Advance Health Care Directive
FAQ #1: What is an Advance Health Care Directive?
An advance healthcare directive also known as a durable power of attorney for health care decisions is a legal document that allows an individual, known as the principal, to appoint a trusted person, typically referred to as a healthcare agent or proxy, to make medical decisions on their behalf if they become incapacitated or unable to communicate their wishes.
This document outlines the person's healthcare preferences, including end-of-life care, organ donation, and the acceptance or withholding of certain medical treatments. It ensures that their healthcare decisions align with their values and preferences, even if they are unable to express them at the time.
Having an advanced healthcare directive can offer significant advantages in situations of incapacity or poor quality of life. Firstly, it grants individuals the opportunity to exercise autonomy over their medical treatment and ensure that their wishes are respected, even when they are unable to advocate for themselves. This can provide peace of mind, knowing that their healthcare decisions align with their personal values and beliefs. Additionally, it relieves the burden on family members or loved ones who may otherwise have to make difficult choices on the person's behalf.
This legal document allows the healthcare agent to act as an advocate, making decisions based on the person's stated wishes, ultimately providing clarity and reducing potential family disputes during emotionally challenging times.
Overall, having an advanced healthcare directive allows individuals to retain control over their medical treatment, ensure their desires are honored, and alleviate the burdens that could be placed on their loved ones.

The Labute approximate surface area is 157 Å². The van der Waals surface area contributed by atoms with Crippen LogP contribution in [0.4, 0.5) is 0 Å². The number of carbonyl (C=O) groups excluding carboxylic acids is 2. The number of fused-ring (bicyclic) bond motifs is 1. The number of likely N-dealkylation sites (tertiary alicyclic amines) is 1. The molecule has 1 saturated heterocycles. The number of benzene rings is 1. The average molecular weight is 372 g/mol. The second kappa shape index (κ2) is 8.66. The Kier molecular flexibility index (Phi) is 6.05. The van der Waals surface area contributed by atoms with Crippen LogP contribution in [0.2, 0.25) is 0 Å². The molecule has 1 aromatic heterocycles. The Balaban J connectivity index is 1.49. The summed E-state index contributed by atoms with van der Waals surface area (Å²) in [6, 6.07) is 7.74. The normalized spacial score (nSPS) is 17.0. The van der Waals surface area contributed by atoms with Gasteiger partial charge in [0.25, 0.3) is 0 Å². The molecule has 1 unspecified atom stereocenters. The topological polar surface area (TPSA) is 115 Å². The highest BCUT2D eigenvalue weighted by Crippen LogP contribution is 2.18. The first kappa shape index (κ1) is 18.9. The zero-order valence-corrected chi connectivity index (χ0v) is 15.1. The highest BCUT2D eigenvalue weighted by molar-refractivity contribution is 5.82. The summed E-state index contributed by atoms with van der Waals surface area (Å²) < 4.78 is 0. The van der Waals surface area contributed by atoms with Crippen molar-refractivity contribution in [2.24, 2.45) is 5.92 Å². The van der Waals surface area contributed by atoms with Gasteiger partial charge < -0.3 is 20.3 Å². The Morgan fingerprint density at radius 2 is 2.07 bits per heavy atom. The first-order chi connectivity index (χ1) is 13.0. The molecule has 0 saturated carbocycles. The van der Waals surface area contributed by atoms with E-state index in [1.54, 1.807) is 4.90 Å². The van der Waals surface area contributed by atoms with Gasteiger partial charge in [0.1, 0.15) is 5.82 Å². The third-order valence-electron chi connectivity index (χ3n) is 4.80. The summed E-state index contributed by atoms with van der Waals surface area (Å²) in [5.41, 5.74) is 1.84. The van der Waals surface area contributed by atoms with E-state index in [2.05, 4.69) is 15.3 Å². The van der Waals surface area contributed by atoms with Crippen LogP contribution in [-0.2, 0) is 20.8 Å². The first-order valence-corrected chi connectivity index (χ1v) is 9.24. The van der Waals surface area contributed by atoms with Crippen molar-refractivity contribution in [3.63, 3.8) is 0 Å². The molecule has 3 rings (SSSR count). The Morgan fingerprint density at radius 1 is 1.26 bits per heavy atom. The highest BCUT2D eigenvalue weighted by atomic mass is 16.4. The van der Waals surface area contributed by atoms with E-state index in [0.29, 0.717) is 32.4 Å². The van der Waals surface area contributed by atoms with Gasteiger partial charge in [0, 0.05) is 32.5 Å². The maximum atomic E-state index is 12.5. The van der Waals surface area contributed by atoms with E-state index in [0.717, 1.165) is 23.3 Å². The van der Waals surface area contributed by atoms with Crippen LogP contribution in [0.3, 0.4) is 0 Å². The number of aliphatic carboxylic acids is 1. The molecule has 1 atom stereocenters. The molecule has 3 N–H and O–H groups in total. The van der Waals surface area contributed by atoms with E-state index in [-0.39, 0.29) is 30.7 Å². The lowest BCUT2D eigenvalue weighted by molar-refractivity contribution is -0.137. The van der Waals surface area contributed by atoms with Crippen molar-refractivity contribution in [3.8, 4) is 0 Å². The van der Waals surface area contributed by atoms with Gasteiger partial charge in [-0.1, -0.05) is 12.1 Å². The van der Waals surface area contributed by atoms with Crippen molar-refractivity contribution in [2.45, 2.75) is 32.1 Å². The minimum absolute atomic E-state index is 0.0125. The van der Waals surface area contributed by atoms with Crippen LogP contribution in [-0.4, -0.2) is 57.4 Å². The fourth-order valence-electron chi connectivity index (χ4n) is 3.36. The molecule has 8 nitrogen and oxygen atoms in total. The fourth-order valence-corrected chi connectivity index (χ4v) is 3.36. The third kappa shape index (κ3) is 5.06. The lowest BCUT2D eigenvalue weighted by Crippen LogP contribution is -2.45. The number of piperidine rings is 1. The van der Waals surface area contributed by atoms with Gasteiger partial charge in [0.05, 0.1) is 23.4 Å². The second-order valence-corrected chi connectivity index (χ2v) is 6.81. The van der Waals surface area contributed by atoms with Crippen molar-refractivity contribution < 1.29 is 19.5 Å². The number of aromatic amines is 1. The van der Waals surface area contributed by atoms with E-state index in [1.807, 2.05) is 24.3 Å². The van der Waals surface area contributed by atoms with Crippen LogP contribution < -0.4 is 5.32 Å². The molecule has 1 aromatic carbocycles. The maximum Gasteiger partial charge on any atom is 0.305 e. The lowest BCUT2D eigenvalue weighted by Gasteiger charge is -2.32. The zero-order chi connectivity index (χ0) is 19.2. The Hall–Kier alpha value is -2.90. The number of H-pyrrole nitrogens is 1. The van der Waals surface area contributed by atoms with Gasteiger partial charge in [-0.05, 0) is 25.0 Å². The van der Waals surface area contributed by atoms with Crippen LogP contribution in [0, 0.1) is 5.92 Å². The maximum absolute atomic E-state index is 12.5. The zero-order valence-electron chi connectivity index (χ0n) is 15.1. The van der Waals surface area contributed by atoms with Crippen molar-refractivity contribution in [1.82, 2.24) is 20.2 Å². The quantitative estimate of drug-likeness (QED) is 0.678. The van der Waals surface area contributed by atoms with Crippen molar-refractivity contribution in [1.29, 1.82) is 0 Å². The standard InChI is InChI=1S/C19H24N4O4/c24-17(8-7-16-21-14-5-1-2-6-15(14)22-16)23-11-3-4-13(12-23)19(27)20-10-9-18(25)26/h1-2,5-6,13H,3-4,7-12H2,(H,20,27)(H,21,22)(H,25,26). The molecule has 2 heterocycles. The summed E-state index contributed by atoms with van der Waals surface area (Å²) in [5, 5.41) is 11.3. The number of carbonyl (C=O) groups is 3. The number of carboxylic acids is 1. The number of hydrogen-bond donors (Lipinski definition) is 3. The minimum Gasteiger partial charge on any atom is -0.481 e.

FAQ #2: Can I appoint my two daughters as co-agents for my Advance Health Care Directive?
Generally, it's possible to name two people as your attorneys or healthcare agents in your advanced healthcare directive. You can include provisions stating that both individuals must agree on any medical decisions made on your behalf. This is often referred to as a joint or co-attorney arrangement.
There are disadvantages to naming two people to act at the same time however. When appointing co-attorneys or healthcare agents, it is crucial to ensure that both individuals are willing to take on the responsibility and that they are capable of working together to make decisions in your best interest. This is often where a disagreement as to potential outcomes to your health that a problem may arise.
It is recommended that you include speciific language in your advance health care directive staing what is to be done in the event they disagree. You should have detailed discussions with both parties beforehand to determine their willingness to collaborate and make joint decisions.
While it is possible to appoint multiple attorneys or healthcare agents, it's essential to your health to not have delays because of disagreements, beliefs or locations. In California, it is stronly recommended by the legal community to NOT name two or more people as your healthcare agentIt is common to name your spouse or significant other as your healthcare agent since they are close enough to know your wishes and are more aligned with your beliefs and concerns.
Remember, this is your life and healthcare and you want a strong, aligned and committed person to make important healthcare decisions in the event that you are not able to express your wishes..
FAQ #3: Can I include funeral arrangement in my Advance Health Care Directive?